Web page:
Too bad he had to open his eyes.

A sharp jerk of the train sent bodies pressing in on him from all sides. The train rattled and clanged, the tough grind of gears jostling the cabin of bodies as it rumbled along the tracks. The cabin space had been designed for maximum occupancy, not comfort. Folks still had to get to work. A protrusion of elbows encroached on either side of the slight berth Sleepy managed to call his own. Despite this, he counted himself lucky to find a seat on the underground railway. The only reason there were any benches in it at all was due to a lawsuit after a pregnant mother was trampled to death when she doubled over in labor pain. The lawsuit was dismissed, after all, she was still only a dweller, but the Parliament pressured the train manufacturer to add a row of seats to the cabins as a gesture of good will and common decency.

"One seat per passenger." A white man stared down his wire-rimmed, round spectacles at him. His rumpled business suit and crushed bowler marked him as little better than a dweller, but his eyes scored Sleepy with the expectation of deference. The man eyed the spot on the bench and clearly assumed Sleepy would give up his spot, or at least accommodate him. This was the usual dance of polite society.

"Excuse me?"

Sleepy rolled his eyes slowly to him, not in the mood to put up with anyone's foolishness.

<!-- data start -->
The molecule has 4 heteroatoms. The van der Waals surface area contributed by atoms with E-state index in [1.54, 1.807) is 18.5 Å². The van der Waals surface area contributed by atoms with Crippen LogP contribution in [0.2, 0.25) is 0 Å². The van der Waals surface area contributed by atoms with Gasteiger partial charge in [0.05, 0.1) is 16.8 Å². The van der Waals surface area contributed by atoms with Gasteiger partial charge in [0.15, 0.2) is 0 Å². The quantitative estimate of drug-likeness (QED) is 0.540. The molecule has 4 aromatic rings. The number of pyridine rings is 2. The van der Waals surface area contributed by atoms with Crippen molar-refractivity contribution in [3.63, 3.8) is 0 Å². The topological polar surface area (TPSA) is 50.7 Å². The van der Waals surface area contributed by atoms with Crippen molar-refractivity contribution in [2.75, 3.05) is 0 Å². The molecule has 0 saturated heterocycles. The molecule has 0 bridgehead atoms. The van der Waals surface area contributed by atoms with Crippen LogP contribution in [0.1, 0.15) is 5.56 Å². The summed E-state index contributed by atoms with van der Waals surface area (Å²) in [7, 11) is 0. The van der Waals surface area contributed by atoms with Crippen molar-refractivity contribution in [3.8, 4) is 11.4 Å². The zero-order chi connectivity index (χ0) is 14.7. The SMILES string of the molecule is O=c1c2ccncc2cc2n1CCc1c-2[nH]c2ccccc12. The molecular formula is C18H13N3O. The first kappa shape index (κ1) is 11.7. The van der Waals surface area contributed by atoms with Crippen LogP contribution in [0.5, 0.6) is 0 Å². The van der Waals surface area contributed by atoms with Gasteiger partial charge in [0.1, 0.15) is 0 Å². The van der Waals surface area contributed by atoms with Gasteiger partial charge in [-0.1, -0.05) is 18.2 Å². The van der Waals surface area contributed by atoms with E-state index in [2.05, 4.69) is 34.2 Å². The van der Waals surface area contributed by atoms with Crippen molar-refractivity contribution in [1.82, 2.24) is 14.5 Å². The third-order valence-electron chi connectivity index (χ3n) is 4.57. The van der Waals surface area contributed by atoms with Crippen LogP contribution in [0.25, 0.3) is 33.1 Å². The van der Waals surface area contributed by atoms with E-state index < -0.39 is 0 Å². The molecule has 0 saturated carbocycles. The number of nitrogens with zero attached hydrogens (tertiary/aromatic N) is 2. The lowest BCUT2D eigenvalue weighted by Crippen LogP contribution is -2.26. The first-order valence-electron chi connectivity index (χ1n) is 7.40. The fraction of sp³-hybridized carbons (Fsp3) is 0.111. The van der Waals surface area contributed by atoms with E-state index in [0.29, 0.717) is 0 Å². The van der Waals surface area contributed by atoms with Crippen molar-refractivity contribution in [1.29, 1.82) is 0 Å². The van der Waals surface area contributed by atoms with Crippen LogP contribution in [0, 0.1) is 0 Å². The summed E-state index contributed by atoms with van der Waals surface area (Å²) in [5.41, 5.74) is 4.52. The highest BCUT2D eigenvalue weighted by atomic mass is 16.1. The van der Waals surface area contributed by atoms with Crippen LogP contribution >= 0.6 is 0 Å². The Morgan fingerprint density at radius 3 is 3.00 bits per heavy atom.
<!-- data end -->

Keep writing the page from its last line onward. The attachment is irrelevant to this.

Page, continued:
"The law says one seat per passenger."

"Do you mean to suggest that I'm … a lawbreaker?" Sleepy smiled a crocodile grin, cold and predatory. Shifting his wide girth, he spread his massive legs just a little further.

"I mean to suggest …" the man continued with the measured pause of consideration.

"Choose your next words carefully, like your life depends on it. I don't want there to be any misunderstanding." Sleepy didn't let his smile falter. In fact, he parted his lips wider, presenting rows of bright, pianoforte key-white teeth. They were his pride, tended to each night with exacting care. Unlike the orthodontic nightmare that seemed to be the height of fashion in capital Albion. No hint of a glower nor of menace presented itself. Except, maybe, in his eyes.

"I merely suggest that a portly gentleman such as yourself …" The man's composure began to falter.

"Portly." With his forefinger, Sleepy nudged his thick, black-rimmed glasses higher along his nose.

"… may need to bear additional consideration …"

"Consideration." Without breaking his gaze, Sleepy popped the knuckles of each hand, then bridged his fingers in front of him.

"… when it comes to his fellow passengers."

"A … portly … gentleman, such as myself, may indeed require his own measure of consideration after a day's work managing your waste. Allow me to suggest that you kindly shut the fuck up and enjoy your ride."

Shocked by the affront, the gentleman broke his glare long enough to give Sleepy a fuller inspection. Stepping aside, he allowed him more space. The crowd around Sleepy stared with a mix of disdain and pity, undergirded by the presumption that he had been abandoned as a ward of the state from birth and was just another pickaninny fulfilling his destiny. That he grew up with flash mobs of urchins on the streets, pickpocketing the hapless innocent citizens of the overcity, only to graduate to organized gangs before being shipped off to the criminal finishing school, the Allisonville Correctional Facility, a place colloquially known as The Ave. He'd probably be more offended if society didn't seem so hellbent on ensuring that all of his class shared similar stories.